Jane Braithwaite’s latest article, ‘The Application of Science’, published in the Independent Practitioner Today talks about the top ten apps for doctors and how they can make life easier. Read on …
We did find a few gems, though. If you know of any that we have missed and should be on our list, please do let us know.
You can download the pocket anatomy app free of charge or buy a package which includes Pocket Brain and Pocket Heart for £10.99. To quote the company, you can ‘fly around the body with the swipe of your finger’.
We loved exploring this. It would be great for medical students or specialists who need to jog their memory about less familiar parts of the anatomy, and there are quizzes to test your knowledge. You could also use this to explain the anatomy to patients.
The BMJ app instantly provides doctors with decision-support information. It’s not as attractive as our number-two app, but it links to NICE and other guideline procedures. You can search for and download relevant information and personalise to a certain extent.
This is very simple: the user places their finger over the camera lens and holds it there for a few seconds . . . and your heart rate is revealed.
You can upgrade to track your results over time and create fitness plans based on your individual heart rate. This could be a useful tool in an emergency situation or to give patients a degree of control over their health.
Up to Date is amazing. It’s an evidence-based resource tool that can assist you in making the right decision. The information available in the app is peer-reviewed and there are 5,000+ contributors: all doctors and clinicians.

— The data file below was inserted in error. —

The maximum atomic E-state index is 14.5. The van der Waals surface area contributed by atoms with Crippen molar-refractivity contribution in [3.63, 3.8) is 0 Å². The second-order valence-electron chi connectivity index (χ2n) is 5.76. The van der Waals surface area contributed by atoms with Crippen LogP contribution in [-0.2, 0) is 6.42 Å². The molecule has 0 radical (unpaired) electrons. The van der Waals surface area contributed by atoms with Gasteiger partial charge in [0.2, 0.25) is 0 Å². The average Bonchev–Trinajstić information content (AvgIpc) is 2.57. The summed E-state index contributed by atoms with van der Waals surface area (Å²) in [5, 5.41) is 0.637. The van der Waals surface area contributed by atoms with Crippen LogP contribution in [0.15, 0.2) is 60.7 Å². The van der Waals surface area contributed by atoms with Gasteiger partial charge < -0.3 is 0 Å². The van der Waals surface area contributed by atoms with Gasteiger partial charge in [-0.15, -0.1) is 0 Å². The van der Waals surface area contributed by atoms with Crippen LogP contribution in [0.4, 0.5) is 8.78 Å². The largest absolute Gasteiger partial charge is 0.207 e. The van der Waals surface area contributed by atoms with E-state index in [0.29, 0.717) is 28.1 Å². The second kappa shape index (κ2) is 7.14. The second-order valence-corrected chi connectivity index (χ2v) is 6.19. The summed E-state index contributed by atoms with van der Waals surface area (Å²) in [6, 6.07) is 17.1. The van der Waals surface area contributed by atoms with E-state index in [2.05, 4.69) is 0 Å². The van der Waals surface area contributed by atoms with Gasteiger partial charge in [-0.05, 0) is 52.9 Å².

It’s produced by Wolters Kluwer, and 100-plus UK hospitals and approximately 1,700 independent doctors have signed up too.
GMC CPD App
This app makes the process of recording your continuing professional development (CPD) activity easy to do – instantly. You can make a record on your app. When needed, download a summary report into your appraisal or revalidation process – making a simple, but easily forgotten task, easier to handle.
This is the first health tracker that allows patients to compile, log and send personal data to their doctor. The data received enables the doctor to provide patients with personalised, professional assistance, but also gives the patient increased control over their behaviour. UMotif currently has 9,000+ users, primarily based in London.
MIMS – Monthly Index of Medical Specialities – has been advising doctors for over 50 years about drugs licensed in the UK, providing dosage, warnings and other relevant information. The MIMS app allows access to information on over 2,000 drugs anywhere, anytime.
This app is US-based, but it is increasing globally in popularity. It provides access to up-to-date medical and scientific research.
There are over 3,000 reviews on Apple’s App Store and many users give it a five-star rating. You can personalise the app so it delivers information that is relevant to you, search specific journals and download individual articles. It’s a great resource.
I saved this one until last. It’s not specific to doctors, but it is brilliant and will prove to be incredibly helpful. It allows you to scan documents wherever you are.
You may well be thinking that it’s easier to take a photo, but how easy is it to print the photo?
The quality would be poor and you would rack up a huge ink cartridge bill. With iscanner, you can create PDFs that are easily emailed and stored. This will cost a couple of pounds, but I guarantee you will use it every day.
Jane Braithwaite is Managing Director at Designated Medical and regularly contributes to the Independent Practitioner Today publication.
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